That's just building the lifter out of stronger than biological materials, though. It's not "overcoming" the cube square law. If you scaled down that heavy industrial equipment, it would be able to lift more weight relative to its size.

Of course, you could always just take 200 pounds worth of rhinoceros beetles...

Essentially this.

If you spread out your organism on a surface, no taller than a beetle, it becomes a squared-squared law...you can make it as large as you like.

##### Share on other sites

The bones of huge dinosaurs are proportionally thicker than ours, and they themselves would have been weaker than us relative to their size (though still much stronger in absolute terms, obviously). Just like an elephant, really, only moreso.

The peculiar element in dinosaurs bones is that they are hollow, like birds bones. I am wondering if those creatures could lift their own weight on earth today, but I suppose I am the only one wondering such things, as I never saw any study on that.

##### Share on other sites

Essentially this.

If you spread out your organism on a surface, no taller than a beetle, it becomes a squared-squared law...you can make it as large as you like.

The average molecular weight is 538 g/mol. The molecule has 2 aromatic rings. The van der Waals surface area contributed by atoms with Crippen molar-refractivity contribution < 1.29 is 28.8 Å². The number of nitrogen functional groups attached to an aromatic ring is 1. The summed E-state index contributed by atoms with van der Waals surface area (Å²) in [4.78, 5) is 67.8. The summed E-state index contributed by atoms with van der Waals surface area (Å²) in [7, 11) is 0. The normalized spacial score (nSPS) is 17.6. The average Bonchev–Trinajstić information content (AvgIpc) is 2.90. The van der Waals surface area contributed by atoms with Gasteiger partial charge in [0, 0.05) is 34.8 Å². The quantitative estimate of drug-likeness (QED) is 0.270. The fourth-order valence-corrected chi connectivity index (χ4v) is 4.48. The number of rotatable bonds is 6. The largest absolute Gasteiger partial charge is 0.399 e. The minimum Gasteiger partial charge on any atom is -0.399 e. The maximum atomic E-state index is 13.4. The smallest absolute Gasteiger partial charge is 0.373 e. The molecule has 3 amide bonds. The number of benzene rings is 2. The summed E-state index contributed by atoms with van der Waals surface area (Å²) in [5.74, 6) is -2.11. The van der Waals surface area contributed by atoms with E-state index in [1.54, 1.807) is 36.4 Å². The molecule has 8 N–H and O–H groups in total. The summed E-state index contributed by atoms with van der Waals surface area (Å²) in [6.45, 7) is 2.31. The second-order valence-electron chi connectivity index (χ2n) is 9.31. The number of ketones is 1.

As large as you like... one thing that i can't comprehend is how would the being conduct its body parts, if its body were several light years long...

Anyways, what if a creature that's as large and had equivalent mass compared to earth were stalking slowly to earth and touched it... The inbetween gravity would matter much less... And their interactive impact would entirely judged by how powerful the punch were thrown when the creature touched earth...

##### Share on other sites

At a bacterial scale though there really is no structure I think to support mechanical stuff, such as moving in a manner similar to an ant and or some other invertebrate. There its mostly chemical interaction with the environment at the scale of single celled organisms. I mean you have structure in some ways for motility, but not like with an insect. That scale is incredibly small also, so maybe they dont really need any. I mean could you look at some microbes as being able to survive by being a sort of colloidal suspension.

##### Share on other sites

The peculiar element in dinosaurs bones is that they are hollow, like birds bones. I am wondering if those creatures could lift their own weight on earth today, but I suppose I am the only one wondering such things, as I never saw any study on that.